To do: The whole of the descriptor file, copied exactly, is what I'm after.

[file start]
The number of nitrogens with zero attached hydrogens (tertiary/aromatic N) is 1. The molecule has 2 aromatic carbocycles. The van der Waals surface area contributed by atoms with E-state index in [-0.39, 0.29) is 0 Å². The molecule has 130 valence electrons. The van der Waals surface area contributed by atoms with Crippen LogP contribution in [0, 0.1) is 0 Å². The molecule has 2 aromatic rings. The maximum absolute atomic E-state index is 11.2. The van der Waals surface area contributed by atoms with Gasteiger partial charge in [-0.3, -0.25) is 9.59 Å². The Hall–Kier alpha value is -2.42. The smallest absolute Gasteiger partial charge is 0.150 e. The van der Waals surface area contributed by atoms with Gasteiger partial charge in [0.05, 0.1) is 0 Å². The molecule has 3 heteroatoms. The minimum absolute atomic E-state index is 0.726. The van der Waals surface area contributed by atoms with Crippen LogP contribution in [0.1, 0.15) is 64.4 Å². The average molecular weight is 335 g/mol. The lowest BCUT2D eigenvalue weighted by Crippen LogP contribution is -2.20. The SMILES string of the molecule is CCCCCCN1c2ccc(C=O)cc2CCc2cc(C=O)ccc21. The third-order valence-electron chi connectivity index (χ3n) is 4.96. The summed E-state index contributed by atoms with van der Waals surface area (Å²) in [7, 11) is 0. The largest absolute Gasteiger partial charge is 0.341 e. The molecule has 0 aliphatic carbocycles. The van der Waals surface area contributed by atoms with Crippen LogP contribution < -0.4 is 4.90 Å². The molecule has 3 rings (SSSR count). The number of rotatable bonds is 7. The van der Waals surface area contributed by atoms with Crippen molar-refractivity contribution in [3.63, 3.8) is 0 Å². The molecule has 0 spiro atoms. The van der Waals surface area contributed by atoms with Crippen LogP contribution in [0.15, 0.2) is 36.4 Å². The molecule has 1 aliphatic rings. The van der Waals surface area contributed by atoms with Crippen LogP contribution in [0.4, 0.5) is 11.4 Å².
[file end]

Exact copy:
The number of nitrogens with zero attached hydrogens (tertiary/aromatic N) is 1. The molecule has 2 aromatic carbocycles. The van der Waals surface area contributed by atoms with E-state index in [-0.39, 0.29) is 0 Å². The molecule has 130 valence electrons. The van der Waals surface area contributed by atoms with Crippen LogP contribution in [0, 0.1) is 0 Å². The molecule has 2 aromatic rings. The maximum absolute atomic E-state index is 11.2. The van der Waals surface area contributed by atoms with Gasteiger partial charge in [-0.3, -0.25) is 9.59 Å². The Hall–Kier alpha value is -2.42. The smallest absolute Gasteiger partial charge is 0.150 e. The van der Waals surface area contributed by atoms with Gasteiger partial charge in [0.05, 0.1) is 0 Å². The molecule has 3 heteroatoms. The minimum absolute atomic E-state index is 0.726. The van der Waals surface area contributed by atoms with Crippen LogP contribution in [0.1, 0.15) is 64.4 Å². The average molecular weight is 335 g/mol. The lowest BCUT2D eigenvalue weighted by Crippen LogP contribution is -2.20. The SMILES string of the molecule is CCCCCCN1c2ccc(C=O)cc2CCc2cc(C=O)ccc21. The third-order valence-electron chi connectivity index (χ3n) is 4.96. The summed E-state index contributed by atoms with van der Waals surface area (Å²) in [7, 11) is 0. The largest absolute Gasteiger partial charge is 0.341 e. The molecule has 0 aliphatic carbocycles. The van der Waals surface area contributed by atoms with Crippen LogP contribution < -0.4 is 4.90 Å². The molecule has 3 rings (SSSR count). The number of rotatable bonds is 7. The van der Waals surface area contributed by atoms with Crippen molar-refractivity contribution in [3.63, 3.8) is 0 Å². The molecule has 0 spiro atoms. The van der Waals surface area contributed by atoms with Crippen LogP contribution in [0.15, 0.2) is 36.4 Å². The molecule has 1 aliphatic rings. The van der Waals surface area contributed by atoms with Crippen LogP contribution in [0.4, 0.5) is 11.4 Å².